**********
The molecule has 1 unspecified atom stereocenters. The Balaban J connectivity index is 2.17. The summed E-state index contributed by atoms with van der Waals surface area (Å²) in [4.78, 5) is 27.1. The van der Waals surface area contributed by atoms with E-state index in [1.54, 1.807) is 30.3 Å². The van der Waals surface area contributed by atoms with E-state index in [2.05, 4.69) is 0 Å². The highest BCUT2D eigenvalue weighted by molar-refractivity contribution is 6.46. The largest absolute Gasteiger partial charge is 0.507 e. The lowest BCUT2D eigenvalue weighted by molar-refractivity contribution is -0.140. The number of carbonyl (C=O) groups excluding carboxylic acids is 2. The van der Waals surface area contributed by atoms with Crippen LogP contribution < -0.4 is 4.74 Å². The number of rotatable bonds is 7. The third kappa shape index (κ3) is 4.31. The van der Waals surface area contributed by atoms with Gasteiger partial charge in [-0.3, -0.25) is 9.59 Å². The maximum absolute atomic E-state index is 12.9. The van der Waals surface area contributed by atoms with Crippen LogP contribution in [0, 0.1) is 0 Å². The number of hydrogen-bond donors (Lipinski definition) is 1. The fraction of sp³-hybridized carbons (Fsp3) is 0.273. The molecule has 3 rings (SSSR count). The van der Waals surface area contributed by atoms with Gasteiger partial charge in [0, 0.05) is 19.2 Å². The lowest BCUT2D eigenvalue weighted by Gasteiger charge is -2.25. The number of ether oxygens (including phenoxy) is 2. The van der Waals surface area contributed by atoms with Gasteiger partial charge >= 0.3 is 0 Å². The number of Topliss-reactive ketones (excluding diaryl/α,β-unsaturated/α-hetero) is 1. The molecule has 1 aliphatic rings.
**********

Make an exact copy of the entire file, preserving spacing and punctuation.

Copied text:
The molecule has 1 unspecified atom stereocenters. The Balaban J connectivity index is 2.17. The summed E-state index contributed by atoms with van der Waals surface area (Å²) in [4.78, 5) is 27.1. The van der Waals surface area contributed by atoms with E-state index in [1.54, 1.807) is 30.3 Å². The van der Waals surface area contributed by atoms with E-state index in [2.05, 4.69) is 0 Å². The highest BCUT2D eigenvalue weighted by molar-refractivity contribution is 6.46. The largest absolute Gasteiger partial charge is 0.507 e. The lowest BCUT2D eigenvalue weighted by molar-refractivity contribution is -0.140. The number of carbonyl (C=O) groups excluding carboxylic acids is 2. The van der Waals surface area contributed by atoms with Crippen LogP contribution < -0.4 is 4.74 Å². The number of rotatable bonds is 7. The third kappa shape index (κ3) is 4.31. The van der Waals surface area contributed by atoms with Gasteiger partial charge in [-0.3, -0.25) is 9.59 Å². The maximum absolute atomic E-state index is 12.9. The van der Waals surface area contributed by atoms with Crippen LogP contribution in [0, 0.1) is 0 Å². The number of hydrogen-bond donors (Lipinski definition) is 1. The fraction of sp³-hybridized carbons (Fsp3) is 0.273. The molecule has 3 rings (SSSR count). The van der Waals surface area contributed by atoms with Gasteiger partial charge in [0, 0.05) is 19.2 Å². The lowest BCUT2D eigenvalue weighted by Gasteiger charge is -2.25. The number of ether oxygens (including phenoxy) is 2. The van der Waals surface area contributed by atoms with Gasteiger partial charge >= 0.3 is 0 Å². The number of Topliss-reactive ketones (excluding diaryl/α,β-unsaturated/α-hetero) is 1. The molecule has 1 aliphatic rings.